RCM receives a portion of the commodity brokerage commissions you pay in connection with your futures trading and/or a portion of the interest income (if any) earned on an account's assets. The listed manager may also pay RCM a portion of the fees they receive from accounts introduced to them by RCM.

See the full terms of use and risk disclaimer here.

Disclaimer
The performance data displayed herein is compiled from various sources, including BarclayHedge, and reports directly from the advisors. These performance figures should not be relied on independent of the individual advisor's disclosure document, which has important information regarding the method of calculation used, whether or not the performance includes proprietary results, and other important footnotes on the advisor's track record.

Benchmark index performance is for the constituents of that index only, and does not represent the entire universe of possible investments within that asset class. And further, that there can be limitations and biases to indices such as survivorship, self reporting, and instant history.

Managed futures accounts can subject to substantial charges for management and advisory fees. The numbers within this website include all such fees, but it may be necessary for those accounts that are subject to these charges to make substantial trading profits in the future to avoid depletion or exhaustion of their assets.

Investors interested in investing with a managed futures program (excepting those programs which are offered exclusively to qualified eligible persons as that term is defined by CFTC regulation 4.7) will be required to receive and sign off on a disclosure document in compliance with certain CFT rules The disclosure documents contains a complete description of the principal risk factors and each fee to be charged to your account by the CTA, as well as the composite performance of accounts under the CTA's management over at least the most recent five years. Investor interested in investing in any of the programs on this website are urged to carefully read these disclosure documents, including, but not limited to the performance information, before investing in any such programs.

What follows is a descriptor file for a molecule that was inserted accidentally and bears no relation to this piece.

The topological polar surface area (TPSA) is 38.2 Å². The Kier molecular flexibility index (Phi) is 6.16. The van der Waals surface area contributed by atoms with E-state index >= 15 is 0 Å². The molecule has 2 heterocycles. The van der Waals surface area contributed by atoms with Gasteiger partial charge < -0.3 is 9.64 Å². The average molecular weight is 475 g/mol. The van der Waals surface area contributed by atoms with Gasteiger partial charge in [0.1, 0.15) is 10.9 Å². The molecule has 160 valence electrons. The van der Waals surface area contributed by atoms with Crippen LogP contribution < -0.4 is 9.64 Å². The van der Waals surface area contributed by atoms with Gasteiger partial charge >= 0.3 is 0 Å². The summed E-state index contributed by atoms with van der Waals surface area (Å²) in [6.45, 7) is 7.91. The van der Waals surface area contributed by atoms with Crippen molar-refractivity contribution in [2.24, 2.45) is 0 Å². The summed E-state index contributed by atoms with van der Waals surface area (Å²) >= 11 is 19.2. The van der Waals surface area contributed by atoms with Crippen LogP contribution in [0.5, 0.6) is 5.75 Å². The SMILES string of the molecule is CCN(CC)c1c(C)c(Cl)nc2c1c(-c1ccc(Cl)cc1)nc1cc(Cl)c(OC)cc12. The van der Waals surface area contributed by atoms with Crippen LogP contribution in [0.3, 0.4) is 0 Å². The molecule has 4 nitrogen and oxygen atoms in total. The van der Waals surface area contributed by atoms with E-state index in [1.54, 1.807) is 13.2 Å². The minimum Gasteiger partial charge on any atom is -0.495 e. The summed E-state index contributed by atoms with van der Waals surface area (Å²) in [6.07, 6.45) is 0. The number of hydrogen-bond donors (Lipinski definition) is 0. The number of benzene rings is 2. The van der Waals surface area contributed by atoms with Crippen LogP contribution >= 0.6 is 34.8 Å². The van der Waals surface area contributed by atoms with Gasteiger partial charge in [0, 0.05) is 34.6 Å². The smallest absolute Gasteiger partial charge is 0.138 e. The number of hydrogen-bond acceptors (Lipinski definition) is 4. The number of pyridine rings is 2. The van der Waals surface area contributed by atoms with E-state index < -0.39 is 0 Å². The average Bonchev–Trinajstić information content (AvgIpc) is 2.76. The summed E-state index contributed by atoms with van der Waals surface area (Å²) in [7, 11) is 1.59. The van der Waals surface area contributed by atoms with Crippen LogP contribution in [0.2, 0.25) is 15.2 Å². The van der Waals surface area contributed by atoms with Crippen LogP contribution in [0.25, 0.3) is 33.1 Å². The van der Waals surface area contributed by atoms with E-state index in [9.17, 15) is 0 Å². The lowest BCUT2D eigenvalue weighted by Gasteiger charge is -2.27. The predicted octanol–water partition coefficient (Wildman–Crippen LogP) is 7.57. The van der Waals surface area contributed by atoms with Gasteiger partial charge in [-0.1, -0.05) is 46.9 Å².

Those investors who are qualified eligible persons as that term is defined by CFTC regulation 4.7 and interested in investing in a program exempt from having to provide a disclosure document and considered by the regulations to be sophisticated enough to understand the risks and be able to interpret the accuracy and completeness of any performance information on their own.

RCM receives a portion of the commodity brokerage commissions you pay in connection with your futures trading and/or a portion of the interest income (if any) earned on an account's assets. The listed manager may also pay RCM a portion of the fees they receive from accounts introduced to them by RCM.

See the full terms of use and risk disclaimer here.